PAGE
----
Jack of all trades, master of none. Often better, than a master of one.
When I first started programming, I had figured I would learn python. It was easy enough for a young me to learn. It was powerful and could do a whole lot. I told myself the more time I spent in this language the better I would be. I spent about two years learning python. It taught me a lot about programming. From variables to functions, user input, all the basic stuff we learn in our intro classes.
Python was not where I stopped. Shortly after I picked up C, and watched many courses available online to study more programming theory. I understood how efficiency is measured in a program, and how to avoid a lot of the common mistakes programmers make. By the end of that, I had the ability to understand large code bases, and proper program structure. At the core, I knew how the language was interacting with the operating system, and how my instructions were then interacting with the device drivers. Because of my early python experience, if I didn't quite need to full C suite of tooling, I could quickly script something together as well. My tools were expanding.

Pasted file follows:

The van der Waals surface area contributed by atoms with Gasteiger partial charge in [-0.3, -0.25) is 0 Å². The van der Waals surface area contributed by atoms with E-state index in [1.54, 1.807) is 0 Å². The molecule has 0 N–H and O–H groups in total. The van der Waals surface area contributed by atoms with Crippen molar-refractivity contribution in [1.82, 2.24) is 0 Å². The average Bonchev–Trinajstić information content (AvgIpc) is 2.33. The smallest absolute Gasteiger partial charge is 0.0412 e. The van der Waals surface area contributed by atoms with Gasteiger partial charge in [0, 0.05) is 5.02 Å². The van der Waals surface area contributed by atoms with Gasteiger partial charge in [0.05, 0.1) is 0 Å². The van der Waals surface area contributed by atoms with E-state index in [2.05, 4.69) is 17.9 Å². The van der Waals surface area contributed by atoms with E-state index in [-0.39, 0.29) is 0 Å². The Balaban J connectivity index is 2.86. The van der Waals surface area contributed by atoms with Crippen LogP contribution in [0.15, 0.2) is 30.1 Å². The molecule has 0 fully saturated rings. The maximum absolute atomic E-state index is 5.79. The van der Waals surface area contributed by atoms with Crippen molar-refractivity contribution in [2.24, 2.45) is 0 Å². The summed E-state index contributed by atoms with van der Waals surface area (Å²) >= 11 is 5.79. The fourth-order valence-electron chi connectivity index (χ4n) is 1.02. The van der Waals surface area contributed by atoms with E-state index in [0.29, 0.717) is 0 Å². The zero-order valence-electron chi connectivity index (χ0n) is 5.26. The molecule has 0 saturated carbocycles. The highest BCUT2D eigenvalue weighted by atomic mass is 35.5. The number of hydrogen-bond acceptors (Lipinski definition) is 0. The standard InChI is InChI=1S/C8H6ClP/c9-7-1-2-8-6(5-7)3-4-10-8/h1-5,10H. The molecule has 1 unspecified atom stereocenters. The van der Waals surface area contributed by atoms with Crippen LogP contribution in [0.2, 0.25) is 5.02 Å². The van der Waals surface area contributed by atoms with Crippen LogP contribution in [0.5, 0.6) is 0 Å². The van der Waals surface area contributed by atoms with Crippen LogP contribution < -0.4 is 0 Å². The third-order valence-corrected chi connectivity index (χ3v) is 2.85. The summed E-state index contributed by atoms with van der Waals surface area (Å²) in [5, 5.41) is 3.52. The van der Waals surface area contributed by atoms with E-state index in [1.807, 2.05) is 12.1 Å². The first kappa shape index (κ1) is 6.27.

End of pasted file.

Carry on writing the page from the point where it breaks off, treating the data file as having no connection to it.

Enter Golang, and specifically Todd McLeod. Having access to the internet meant I had a wealth of knowledge at my fingertips. Hearing about this exciting programming language coming from Google I had decided to pick up a class on it. Perhaps It could teach me some things I didn't already know about programming. That is exactly what happened. Learning Go gave myself an abstraction layer above C. A lot of the data models and structures I had learned to create by hand, or with helper libraries, came default in Go. I was able to use my knowledge of how C worked, and rapidly build applications with a great set of libraries and frameworks for the Go language. My understanding allowed me to jump into the Go source to see how certain things were implemented, and understand how to best use them because of this.
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